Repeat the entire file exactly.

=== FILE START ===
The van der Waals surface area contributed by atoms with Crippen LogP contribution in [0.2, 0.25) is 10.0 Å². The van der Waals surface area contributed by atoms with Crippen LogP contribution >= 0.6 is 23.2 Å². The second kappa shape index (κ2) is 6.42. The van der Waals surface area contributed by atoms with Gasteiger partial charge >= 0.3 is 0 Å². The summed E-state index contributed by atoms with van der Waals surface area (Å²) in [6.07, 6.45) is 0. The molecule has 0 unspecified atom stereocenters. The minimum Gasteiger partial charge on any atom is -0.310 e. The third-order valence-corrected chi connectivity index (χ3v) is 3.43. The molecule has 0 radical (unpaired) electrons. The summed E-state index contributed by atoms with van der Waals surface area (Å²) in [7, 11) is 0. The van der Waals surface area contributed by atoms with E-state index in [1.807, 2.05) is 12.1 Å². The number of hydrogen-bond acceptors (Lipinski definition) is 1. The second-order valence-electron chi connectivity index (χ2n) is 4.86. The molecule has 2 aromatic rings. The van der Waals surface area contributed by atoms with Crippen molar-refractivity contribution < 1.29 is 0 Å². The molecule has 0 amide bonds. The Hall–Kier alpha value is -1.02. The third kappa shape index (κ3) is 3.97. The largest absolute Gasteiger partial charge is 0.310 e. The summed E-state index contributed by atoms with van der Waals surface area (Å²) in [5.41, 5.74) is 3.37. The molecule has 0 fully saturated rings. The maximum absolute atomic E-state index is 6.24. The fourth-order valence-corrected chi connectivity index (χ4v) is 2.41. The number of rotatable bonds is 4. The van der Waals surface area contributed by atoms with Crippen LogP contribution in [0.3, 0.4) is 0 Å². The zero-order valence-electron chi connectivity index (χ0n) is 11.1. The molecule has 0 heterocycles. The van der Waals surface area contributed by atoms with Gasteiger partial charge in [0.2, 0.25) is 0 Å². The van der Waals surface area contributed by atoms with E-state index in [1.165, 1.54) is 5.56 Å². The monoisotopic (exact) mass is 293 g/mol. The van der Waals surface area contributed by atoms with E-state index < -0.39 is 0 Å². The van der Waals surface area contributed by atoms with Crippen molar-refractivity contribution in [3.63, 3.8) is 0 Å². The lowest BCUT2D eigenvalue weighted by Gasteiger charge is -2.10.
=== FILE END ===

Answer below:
The van der Waals surface area contributed by atoms with Crippen LogP contribution in [0.2, 0.25) is 10.0 Å². The van der Waals surface area contributed by atoms with Crippen LogP contribution >= 0.6 is 23.2 Å². The second kappa shape index (κ2) is 6.42. The van der Waals surface area contributed by atoms with Gasteiger partial charge >= 0.3 is 0 Å². The summed E-state index contributed by atoms with van der Waals surface area (Å²) in [6.07, 6.45) is 0. The molecule has 0 unspecified atom stereocenters. The minimum Gasteiger partial charge on any atom is -0.310 e. The third-order valence-corrected chi connectivity index (χ3v) is 3.43. The molecule has 0 radical (unpaired) electrons. The summed E-state index contributed by atoms with van der Waals surface area (Å²) in [7, 11) is 0. The van der Waals surface area contributed by atoms with E-state index in [1.807, 2.05) is 12.1 Å². The number of hydrogen-bond acceptors (Lipinski definition) is 1. The second-order valence-electron chi connectivity index (χ2n) is 4.86. The molecule has 2 aromatic rings. The van der Waals surface area contributed by atoms with Crippen molar-refractivity contribution < 1.29 is 0 Å². The molecule has 0 amide bonds. The Hall–Kier alpha value is -1.02. The third kappa shape index (κ3) is 3.97. The largest absolute Gasteiger partial charge is 0.310 e. The summed E-state index contributed by atoms with van der Waals surface area (Å²) in [5.41, 5.74) is 3.37. The molecule has 0 fully saturated rings. The maximum absolute atomic E-state index is 6.24. The fourth-order valence-corrected chi connectivity index (χ4v) is 2.41. The number of rotatable bonds is 4. The van der Waals surface area contributed by atoms with Crippen LogP contribution in [0.3, 0.4) is 0 Å². The zero-order valence-electron chi connectivity index (χ0n) is 11.1. The molecule has 0 heterocycles. The van der Waals surface area contributed by atoms with Gasteiger partial charge in [0.2, 0.25) is 0 Å². The van der Waals surface area contributed by atoms with E-state index in [1.165, 1.54) is 5.56 Å². The monoisotopic (exact) mass is 293 g/mol. The van der Waals surface area contributed by atoms with E-state index < -0.39 is 0 Å². The van der Waals surface area contributed by atoms with Crippen molar-refractivity contribution in [3.63, 3.8) is 0 Å². The lowest BCUT2D eigenvalue weighted by Gasteiger charge is -2.10.